Same goes for other businesses, we often advocate for banks, telecommunication companies, malls, schools after an experience with them. Which is why you think bank ‘A’ has better customer service than a bank ‘B’, because of your personal experience with them through their various touch points. We are often attracted to friends that appreciate and cherish our friendship with them, and we often tend to distance ourselves from people the moment we notice any form of self-centredness.

An organization would only employ you the moment they are convinced you can add value to the company, and for you to add real value to an organization, the least you can do is care – even if it is just a little. Also, people we work with are often the people we spend a significant amount of time with. Being attentive and receptive to changes in the behaviour either in or outside of work can provide a supportive, caring environment and a way of improving the atmosphere in beneficial and positive way.

By showing that we care, we bring relief, hope and assurance to others. People are deeply grateful when someone shows them that they care. Caring for others is an important aspect of engaging in relationships with others. We improve our relationships when we demonstrate interest, concern and attention and it also helps us become less self-absorbed and more empathic.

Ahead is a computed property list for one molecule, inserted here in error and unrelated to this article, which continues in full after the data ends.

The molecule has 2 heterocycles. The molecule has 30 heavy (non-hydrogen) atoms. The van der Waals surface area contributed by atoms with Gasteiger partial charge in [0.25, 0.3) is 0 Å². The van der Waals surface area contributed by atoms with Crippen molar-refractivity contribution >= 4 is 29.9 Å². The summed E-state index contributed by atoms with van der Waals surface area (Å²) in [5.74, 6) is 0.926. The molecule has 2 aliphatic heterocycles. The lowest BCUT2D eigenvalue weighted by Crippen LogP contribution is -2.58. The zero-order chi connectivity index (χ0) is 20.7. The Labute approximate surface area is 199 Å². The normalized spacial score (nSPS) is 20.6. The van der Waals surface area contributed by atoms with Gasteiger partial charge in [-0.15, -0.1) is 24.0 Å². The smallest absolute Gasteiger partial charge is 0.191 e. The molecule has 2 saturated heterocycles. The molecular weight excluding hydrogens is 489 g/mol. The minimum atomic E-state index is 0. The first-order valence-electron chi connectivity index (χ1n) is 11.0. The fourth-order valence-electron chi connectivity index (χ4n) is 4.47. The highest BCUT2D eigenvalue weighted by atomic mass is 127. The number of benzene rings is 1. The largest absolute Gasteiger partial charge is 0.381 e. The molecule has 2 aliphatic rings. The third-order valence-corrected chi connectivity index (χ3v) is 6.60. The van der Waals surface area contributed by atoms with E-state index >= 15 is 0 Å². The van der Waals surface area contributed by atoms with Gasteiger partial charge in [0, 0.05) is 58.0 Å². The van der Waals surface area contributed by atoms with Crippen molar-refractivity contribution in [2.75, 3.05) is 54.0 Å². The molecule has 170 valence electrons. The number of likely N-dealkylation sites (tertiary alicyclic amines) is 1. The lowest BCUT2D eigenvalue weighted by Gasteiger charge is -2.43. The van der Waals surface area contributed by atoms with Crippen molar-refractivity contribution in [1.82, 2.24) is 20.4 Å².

photo credit: www.coca-cola.co.uk
photo credit: www.coca-cola.co.uk

By finding positive ways to care for others – as individuals, as brands, as businesses – we add value to our own lives, feel more engaged and generate a more constructive, healthy, sharing way of living with others. We improve the quality of life for everybody.




What do you think? Share your thoughts!

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12 thoughts on “Why I want to share a bottle of Coke with you

  1. Okebie Joan

    Another consumer catching advertisement strategy by coca cola. wouldn’t mind my own engraved bottle of coke..

    1. Emeka

      Better shoot them an email ASAP! lol. Thanks for swinging by

  2. frances

    I think you’ve spoken the truth, the whole truth and nothing but the truth.